The Royal Air Force has many glorious chapters in its history but Leeds can lay claim to one of its most prestigious.
Turn the clock back to the summer of 1940, as the Second World War raged on and Britain was on the back foot. Winston Churchill famously announced: “The Battle of France is over... the Battle of Britain is about to begin.”
Following a hasty, ramshackle retreat at Dunkirk, the German high command considered it only a matter of time before Britain fell. But our pilots had other ideas and one squadron which more than proved its mettle during the aerial skirmishes which followed was 609 Squadron.
Founded in Yeadon on February 10, 1936 on the site where Leeds-Bradford Airport stands today, its pilots flew Spitfires and were the first to shoot down more than 100 enemy aircraft.
It was originally a bomber squadron. In the 1950s, it’s commander was Squadron Leader Arthur Hudson, from Leeds. A newspaper clipping from time describes the kind of training pilots went through. Hudson took part in a daring competition, a race from York, during which he flew 72 miles “just above treetop level” for 14 minutes, coming in fifth place.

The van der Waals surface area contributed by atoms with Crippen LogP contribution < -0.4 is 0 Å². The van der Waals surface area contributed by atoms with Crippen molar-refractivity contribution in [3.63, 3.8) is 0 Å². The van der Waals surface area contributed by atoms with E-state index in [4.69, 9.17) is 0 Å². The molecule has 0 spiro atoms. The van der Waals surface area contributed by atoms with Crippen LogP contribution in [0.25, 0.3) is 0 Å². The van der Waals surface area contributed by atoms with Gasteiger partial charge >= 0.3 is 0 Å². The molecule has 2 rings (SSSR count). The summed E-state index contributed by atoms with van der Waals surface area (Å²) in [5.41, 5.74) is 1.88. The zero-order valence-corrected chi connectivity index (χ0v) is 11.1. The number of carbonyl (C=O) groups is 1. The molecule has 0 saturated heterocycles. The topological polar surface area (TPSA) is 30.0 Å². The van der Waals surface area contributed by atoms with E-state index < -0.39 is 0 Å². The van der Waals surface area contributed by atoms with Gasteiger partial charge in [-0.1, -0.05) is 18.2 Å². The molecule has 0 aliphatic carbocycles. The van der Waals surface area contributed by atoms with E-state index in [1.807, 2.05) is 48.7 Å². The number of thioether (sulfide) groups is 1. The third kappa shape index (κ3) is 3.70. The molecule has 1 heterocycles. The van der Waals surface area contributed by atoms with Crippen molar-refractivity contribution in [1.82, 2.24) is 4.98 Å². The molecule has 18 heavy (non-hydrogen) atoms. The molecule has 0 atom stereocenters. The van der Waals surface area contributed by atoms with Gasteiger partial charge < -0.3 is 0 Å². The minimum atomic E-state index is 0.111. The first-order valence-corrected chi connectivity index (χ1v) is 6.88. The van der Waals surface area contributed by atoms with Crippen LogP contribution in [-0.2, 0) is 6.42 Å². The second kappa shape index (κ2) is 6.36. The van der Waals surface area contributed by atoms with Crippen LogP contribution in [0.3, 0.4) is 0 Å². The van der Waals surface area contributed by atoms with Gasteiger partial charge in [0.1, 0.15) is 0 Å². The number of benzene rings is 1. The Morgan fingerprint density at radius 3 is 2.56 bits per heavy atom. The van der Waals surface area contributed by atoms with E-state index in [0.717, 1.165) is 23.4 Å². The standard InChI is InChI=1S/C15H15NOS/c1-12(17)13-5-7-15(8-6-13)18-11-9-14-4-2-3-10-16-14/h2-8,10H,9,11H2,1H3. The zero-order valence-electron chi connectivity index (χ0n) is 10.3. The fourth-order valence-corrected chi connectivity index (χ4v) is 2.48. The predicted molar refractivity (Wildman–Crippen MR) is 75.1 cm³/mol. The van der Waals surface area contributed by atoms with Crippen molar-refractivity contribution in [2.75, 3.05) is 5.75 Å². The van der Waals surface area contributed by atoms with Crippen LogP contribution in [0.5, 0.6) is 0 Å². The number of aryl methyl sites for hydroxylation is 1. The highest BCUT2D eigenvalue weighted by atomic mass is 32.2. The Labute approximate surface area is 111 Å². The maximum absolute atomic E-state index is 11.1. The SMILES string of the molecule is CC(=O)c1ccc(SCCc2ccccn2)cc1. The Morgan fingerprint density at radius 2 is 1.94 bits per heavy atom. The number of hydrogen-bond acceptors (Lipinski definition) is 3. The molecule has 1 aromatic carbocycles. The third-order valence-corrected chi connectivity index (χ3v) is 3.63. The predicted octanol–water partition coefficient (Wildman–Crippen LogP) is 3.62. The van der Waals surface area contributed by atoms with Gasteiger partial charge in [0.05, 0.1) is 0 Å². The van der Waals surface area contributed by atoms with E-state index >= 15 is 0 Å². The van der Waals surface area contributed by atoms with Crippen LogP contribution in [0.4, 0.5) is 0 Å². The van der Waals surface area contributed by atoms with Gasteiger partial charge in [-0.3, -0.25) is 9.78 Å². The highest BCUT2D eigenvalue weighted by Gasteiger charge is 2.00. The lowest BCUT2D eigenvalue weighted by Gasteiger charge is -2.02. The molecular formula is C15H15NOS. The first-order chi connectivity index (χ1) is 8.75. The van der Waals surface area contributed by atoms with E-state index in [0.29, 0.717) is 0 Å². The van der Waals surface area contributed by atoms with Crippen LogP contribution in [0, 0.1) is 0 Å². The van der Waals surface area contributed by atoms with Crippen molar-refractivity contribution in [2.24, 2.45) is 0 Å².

In 1938, 609 was designated a fighter command squadron and re-equipped with the new Spitfire Mk1a aircraft. The new officer commanding was Squadron Leader Geoffrey Ambler, who hailed from a well known Guiseley textile family.
In the spring of 1940, its pilots escorted Winston Churchill on his two visits to France and in May 1940 the squadron was moved to RAF Northolt, just outside London and later to RAF Middle Wallop, Hampshire. After the war, 609 squadron reformed at Church Fenton and later moved back to Yeadon and was finally stood down in 1957. It reformed in 2000 and is now based at RAF Leeming, North Yorkshire, providing personnel to augment and support the operations of the RAF.